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Postposition + complement that is an prepositional phrase
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In most cases, the complement of a postposition is a prepositional phrase.

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The complement of a postposition must be an Adposition Phrase (PP), but the preposition of a PP may under certain circumstances be omitted, as in the following cases (see also no complements that are NPs):

Example 1

a. Ik rûn it hûs yn
I walked the house in
I walked into the house
b. De kat skeat de beam út
the cat shot the tree out
The cat shot out of the tree
c. Se skopten him it toaniel op
they kicked him the stage up
They kicked him onto the stage

Such examples often involve the postpositions ynin, útout, trochthrough, often in combination with a verb denoting motion in space or time. The prepositions ynin, útout are sometimes accompanied by the preposition tato, as in the following example:

Example 2

a. Ik rûn ta it hûs yn
I walked to the house in
I walked into the house
b. De kat skeat ta de beam út
the cat shot to the tree out
The cat shot out of the tree

The preposition tato does not seem to make a significant semantic contribution in these examples, intuitively speaking. In this respect, the role of tato is different from the role of the postposition in the following example, which makes a clear semantic contribution to the utterance:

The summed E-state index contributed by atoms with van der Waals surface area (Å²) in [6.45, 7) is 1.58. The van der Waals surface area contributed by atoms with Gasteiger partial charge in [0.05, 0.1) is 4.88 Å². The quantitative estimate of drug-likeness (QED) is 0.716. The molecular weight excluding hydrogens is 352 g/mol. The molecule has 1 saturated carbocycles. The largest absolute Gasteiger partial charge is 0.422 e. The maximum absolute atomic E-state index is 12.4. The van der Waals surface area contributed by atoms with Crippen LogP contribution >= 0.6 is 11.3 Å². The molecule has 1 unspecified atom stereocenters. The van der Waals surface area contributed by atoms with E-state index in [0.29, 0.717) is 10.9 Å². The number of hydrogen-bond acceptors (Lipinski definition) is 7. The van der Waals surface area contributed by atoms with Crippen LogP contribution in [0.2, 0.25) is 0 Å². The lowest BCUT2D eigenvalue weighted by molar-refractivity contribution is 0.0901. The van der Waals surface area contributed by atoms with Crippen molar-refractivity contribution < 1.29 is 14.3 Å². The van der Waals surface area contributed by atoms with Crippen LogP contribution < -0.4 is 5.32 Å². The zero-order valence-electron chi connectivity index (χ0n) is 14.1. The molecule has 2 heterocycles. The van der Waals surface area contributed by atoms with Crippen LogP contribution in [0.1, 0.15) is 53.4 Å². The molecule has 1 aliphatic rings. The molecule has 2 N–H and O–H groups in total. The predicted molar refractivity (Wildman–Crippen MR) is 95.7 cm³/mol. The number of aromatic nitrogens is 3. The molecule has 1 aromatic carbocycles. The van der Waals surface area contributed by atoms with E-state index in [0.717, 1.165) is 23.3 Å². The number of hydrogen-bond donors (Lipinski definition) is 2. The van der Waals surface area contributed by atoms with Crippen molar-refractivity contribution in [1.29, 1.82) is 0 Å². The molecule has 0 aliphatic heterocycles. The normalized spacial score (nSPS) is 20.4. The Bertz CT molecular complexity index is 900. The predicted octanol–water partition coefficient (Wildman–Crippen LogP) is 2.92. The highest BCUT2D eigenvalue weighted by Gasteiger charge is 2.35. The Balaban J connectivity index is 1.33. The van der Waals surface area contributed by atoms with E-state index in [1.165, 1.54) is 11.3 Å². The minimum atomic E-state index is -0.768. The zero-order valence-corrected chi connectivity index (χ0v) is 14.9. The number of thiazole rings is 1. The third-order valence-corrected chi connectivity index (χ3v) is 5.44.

Example 3

Ûnder it hûs troch
beneath the house through
Beneath and past the house

Leaving out the preposition in this example results in a different meaning:

Example 4

It hûs troch
the house through
Through the house

Extraction is possible from postpositional phrases containing a prepositional phrase, as shown in the three cases below:

Example 5

a. Wêr rûn er [ûnder ] troch?
what.R walked he beneath through
What did he walk beneath (and pass)?
b. Dan geat mem in fikse skoat wetter der boppe [ta] yn
then poured mother a big dash water it.R above to in
Then mother poured a big dash of water from the top side into it
c. Wêr namen se him mei [nei] ta?
where took they him along to to
Where did they take him to?

Note that the R-pronoun must be glossed and translated as a locative pronoun in the last example, not as a prepositional object, even though it functions as a prepositional complement. So no translation like the following is possible: What did they take him to? This is a matter which must be further investigated. The Prepositional Phrase can be topicalised in case the postpositional phrase containing it is selected by the verb, as the following contrast makes clear:

Example 6

a. By de terp rûnen hja op
at the mound walked they up
The mound, they walked up
b. *Nei Babel namen se him mei ta
to Babel took they him along to
To Babel, they took him along (with them)

The last example behaves differently.

References:
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